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10 Ways to Celebrate Teacher Appreciation Week

May 3, 2018 Sarah Bichsel 10 Comments

May 4th-11th marks Teacher Appreciation Week, and while you may see a shortage of Red Delicious apples in the produce section, there are plenty of other creative ways to acknowledge the passion and dedication of the teachers in your life.

Here are 10 small ways to celebrate teachers that show gratitude without having to buy a one-time souvenir. Complete #10 and you could win a $50 Amazon gift card!

1. Write a Note About a Time They Inspired You
You don’t have to buy a card to share a meaningful sentiment. Grab some pen and paper and write a note to your teachers about a particular interaction with them that had an impact on you. Whether they illuminated a concept in science class or helped build up your confidence in a moment of doubt, acknowledging and celebrating a teacher’s impact can be a gift in itself.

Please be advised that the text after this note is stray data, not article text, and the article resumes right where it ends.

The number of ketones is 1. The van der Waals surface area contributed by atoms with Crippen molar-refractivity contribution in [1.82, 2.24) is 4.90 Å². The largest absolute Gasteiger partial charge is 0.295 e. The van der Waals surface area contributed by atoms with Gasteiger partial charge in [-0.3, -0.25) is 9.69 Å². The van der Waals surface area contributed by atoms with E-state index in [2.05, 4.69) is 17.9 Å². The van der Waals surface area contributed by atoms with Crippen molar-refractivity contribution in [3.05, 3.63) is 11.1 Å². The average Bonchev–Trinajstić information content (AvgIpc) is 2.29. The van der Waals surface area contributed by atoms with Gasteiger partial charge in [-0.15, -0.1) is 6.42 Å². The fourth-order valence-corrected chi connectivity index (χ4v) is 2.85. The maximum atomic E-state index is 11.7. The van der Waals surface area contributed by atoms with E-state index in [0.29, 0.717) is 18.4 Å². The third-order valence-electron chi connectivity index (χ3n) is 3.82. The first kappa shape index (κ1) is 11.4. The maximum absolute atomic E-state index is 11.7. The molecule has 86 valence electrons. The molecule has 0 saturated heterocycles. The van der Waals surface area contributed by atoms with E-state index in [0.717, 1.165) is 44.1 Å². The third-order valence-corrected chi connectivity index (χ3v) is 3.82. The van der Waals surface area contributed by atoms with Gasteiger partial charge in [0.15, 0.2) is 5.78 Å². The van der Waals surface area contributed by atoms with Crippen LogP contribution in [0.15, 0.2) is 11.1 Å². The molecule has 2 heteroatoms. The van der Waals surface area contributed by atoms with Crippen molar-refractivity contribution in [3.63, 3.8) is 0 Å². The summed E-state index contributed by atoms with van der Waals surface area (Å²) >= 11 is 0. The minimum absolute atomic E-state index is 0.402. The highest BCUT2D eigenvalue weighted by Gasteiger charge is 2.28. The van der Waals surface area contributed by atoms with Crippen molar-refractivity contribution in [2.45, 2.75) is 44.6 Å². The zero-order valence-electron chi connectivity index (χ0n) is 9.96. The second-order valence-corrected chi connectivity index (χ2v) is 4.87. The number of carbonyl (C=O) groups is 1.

2. Invite Them to Lunch
No spending spree required! Invite your teacher to a group lunch in the cafeteria or the classroom. It’s a great chance for you to connect with them personally and talk about life outside the classroom (aka what they thought of the newest Avengers movie).

3. Make Their Lunch Special
On the flipside of #2, lunchtime is often a teacher’s chance to have a break. Why not make it feel like a real meal? A tablecloth and some fresh cut flowers on the table will go a long way. Or you can download #4 as a decorative centerpiece!

4. Download This Image
Share this with your teacher. You can print it out or share over Facebook. Be sure to use #TeacherAppreciationWeek!

 

 

5. Reach Out to Past Teachers Who Have Helped You